Dietary sodium chloride increases blood pressure in obese Zucker rats.
In the rat, elevated arterial pressure is not consistently associated with obesity. The purpose of this study was to compare measurements of blood pressure, cardiac output, and total peripheral resistance in obese and lean Zucker rats on different NaCl intakes. Obese and lean rats drank either water or isotonic NaCl for 18 days. Tail systolic blood pressures of saline-drinking obese rats were higher than all other groups (p less than 0.05). NaCl intake did not affect blood pressure in lean rats, and blood pressures of water-drinking obese rats did not differ from those of lean controls. In a subsequent experiment, direct arterial pressures and cardiac outputs (thermodilution) were measured in separate groups of conscious rats that had been maintained on a 1% or 4% NaCl intake for 12 weeks. Arterial pressure was higher (p less than 0.01) in obese rats fed 4% NaCl (130 +/- 4 mm Hg) than in obese rats fed 1% NaCl (118 +/- 2 mm Hg) or than in lean rats fed either NaCl intake (118 +/- 3 mm Hg and 116 +/- 3 mm Hg, respectively). Cardiac output of obese rats was higher than that of lean rats (p less than 0.01); however, the NaCl-induced increase of blood pressure was accounted for by an increase of peripheral resistance (p less than 0.01). Thus, in contrast to the lean Zucker rat, arterial pressure of the obese Zucker rat is increased by a high dietary intake of NaCl.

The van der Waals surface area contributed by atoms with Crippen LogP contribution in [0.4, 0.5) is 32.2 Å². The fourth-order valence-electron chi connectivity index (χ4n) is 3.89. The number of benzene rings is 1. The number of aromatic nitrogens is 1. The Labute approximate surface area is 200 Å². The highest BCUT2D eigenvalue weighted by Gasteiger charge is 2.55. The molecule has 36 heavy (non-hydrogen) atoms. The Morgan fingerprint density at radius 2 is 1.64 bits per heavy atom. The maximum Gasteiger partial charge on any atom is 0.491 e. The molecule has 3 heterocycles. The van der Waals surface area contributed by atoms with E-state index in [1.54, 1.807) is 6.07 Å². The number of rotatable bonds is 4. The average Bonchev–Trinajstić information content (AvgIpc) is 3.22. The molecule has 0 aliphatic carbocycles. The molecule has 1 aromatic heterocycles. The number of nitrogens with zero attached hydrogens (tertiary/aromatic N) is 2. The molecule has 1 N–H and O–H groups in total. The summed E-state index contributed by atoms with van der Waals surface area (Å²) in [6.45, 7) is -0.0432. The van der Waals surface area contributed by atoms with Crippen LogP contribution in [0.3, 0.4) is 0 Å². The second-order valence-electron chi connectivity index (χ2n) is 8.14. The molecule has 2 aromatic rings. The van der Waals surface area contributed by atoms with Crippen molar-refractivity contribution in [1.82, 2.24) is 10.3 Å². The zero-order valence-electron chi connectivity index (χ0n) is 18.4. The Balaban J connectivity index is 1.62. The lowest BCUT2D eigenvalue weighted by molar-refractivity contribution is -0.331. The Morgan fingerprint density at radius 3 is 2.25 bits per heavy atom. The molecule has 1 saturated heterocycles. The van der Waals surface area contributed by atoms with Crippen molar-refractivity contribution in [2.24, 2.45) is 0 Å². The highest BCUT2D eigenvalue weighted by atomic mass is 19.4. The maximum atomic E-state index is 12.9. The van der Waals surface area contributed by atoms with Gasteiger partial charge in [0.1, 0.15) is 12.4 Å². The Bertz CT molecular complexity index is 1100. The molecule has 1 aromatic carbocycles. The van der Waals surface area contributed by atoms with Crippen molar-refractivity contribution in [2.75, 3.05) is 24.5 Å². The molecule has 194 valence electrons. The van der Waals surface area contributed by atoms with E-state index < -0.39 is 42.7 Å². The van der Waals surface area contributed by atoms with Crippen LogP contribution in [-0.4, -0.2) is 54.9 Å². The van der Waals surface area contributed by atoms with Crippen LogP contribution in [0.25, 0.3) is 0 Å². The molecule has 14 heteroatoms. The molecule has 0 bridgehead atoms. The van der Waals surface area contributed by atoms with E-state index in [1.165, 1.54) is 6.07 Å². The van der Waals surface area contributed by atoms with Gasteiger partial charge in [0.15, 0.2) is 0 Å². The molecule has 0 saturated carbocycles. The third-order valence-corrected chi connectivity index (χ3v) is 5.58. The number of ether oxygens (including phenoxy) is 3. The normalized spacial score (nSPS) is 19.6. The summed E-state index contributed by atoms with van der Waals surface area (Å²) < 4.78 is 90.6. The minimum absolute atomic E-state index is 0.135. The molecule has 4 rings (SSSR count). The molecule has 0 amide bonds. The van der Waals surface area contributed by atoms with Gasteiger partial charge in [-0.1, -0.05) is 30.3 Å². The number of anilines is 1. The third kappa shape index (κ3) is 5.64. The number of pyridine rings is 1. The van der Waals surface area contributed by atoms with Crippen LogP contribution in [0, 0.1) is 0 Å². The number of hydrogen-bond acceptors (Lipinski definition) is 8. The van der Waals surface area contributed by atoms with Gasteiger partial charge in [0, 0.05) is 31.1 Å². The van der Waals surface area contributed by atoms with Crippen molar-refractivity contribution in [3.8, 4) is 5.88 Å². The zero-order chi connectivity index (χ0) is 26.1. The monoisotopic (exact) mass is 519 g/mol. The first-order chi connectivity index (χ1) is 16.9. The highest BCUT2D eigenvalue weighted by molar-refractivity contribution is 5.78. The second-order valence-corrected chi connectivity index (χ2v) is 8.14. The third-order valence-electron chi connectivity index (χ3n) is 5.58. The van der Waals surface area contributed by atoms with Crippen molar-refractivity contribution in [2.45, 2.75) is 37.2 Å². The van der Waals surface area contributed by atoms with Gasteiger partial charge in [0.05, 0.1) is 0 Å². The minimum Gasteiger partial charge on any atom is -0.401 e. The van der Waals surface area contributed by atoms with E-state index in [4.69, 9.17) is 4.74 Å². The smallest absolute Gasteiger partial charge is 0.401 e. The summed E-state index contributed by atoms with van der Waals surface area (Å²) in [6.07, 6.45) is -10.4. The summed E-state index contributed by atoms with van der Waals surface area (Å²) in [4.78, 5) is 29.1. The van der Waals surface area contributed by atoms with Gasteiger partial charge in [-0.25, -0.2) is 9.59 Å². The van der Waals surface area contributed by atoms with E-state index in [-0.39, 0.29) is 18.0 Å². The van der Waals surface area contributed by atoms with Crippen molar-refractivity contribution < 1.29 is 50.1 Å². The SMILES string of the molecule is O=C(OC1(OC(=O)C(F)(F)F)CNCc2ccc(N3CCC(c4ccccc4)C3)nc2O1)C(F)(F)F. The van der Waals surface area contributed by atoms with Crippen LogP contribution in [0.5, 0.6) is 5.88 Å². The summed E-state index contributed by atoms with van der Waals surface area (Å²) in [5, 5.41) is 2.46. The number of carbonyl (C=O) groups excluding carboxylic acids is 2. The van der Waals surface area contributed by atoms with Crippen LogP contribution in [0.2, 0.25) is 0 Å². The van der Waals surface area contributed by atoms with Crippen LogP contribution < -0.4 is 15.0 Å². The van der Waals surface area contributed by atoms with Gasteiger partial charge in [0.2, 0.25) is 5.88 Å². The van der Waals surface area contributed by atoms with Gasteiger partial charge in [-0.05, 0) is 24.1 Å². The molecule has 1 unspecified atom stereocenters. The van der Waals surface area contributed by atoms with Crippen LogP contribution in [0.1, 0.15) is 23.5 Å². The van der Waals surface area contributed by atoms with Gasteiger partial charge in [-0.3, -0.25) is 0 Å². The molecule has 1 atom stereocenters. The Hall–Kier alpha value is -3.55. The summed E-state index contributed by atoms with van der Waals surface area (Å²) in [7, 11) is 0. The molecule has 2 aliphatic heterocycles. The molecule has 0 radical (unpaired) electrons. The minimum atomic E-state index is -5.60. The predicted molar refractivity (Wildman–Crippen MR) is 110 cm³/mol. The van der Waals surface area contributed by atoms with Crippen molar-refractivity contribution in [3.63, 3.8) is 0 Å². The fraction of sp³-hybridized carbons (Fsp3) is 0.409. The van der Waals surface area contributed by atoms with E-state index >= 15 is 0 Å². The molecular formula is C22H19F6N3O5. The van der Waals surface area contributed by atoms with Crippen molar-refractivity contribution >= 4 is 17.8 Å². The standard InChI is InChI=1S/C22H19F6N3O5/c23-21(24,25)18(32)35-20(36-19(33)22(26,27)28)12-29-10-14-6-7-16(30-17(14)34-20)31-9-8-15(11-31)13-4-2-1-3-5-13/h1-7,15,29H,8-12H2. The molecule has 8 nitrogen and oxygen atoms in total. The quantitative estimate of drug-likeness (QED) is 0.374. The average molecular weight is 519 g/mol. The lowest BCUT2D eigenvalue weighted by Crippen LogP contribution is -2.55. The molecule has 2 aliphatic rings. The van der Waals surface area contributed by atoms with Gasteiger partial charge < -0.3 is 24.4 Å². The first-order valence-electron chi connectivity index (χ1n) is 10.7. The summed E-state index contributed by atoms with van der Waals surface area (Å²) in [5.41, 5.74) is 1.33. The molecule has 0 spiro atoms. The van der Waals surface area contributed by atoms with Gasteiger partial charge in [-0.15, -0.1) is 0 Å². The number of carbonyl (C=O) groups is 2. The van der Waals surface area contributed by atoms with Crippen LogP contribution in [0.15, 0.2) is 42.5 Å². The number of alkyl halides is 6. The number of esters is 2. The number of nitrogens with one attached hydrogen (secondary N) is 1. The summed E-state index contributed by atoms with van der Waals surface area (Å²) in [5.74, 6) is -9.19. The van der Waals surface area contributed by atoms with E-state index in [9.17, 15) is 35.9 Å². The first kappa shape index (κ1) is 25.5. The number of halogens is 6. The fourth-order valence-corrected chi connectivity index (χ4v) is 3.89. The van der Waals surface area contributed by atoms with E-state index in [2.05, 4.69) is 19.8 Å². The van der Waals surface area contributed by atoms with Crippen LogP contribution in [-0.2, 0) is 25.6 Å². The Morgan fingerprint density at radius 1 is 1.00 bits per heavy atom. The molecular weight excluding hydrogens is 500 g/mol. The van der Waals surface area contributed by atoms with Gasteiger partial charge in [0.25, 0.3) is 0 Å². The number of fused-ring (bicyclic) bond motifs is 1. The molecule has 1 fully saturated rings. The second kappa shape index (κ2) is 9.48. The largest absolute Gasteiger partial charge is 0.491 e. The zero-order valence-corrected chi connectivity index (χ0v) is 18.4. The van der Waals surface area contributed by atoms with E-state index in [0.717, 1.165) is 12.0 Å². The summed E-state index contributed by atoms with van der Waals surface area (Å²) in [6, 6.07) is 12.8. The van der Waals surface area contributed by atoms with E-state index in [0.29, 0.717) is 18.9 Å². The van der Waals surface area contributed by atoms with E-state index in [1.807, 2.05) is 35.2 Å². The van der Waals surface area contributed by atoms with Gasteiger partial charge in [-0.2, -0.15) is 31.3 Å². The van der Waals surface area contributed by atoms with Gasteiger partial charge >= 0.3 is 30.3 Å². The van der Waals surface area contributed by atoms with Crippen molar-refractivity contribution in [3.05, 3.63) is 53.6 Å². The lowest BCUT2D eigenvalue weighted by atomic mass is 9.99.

- Copyright © 1992 by American Heart Association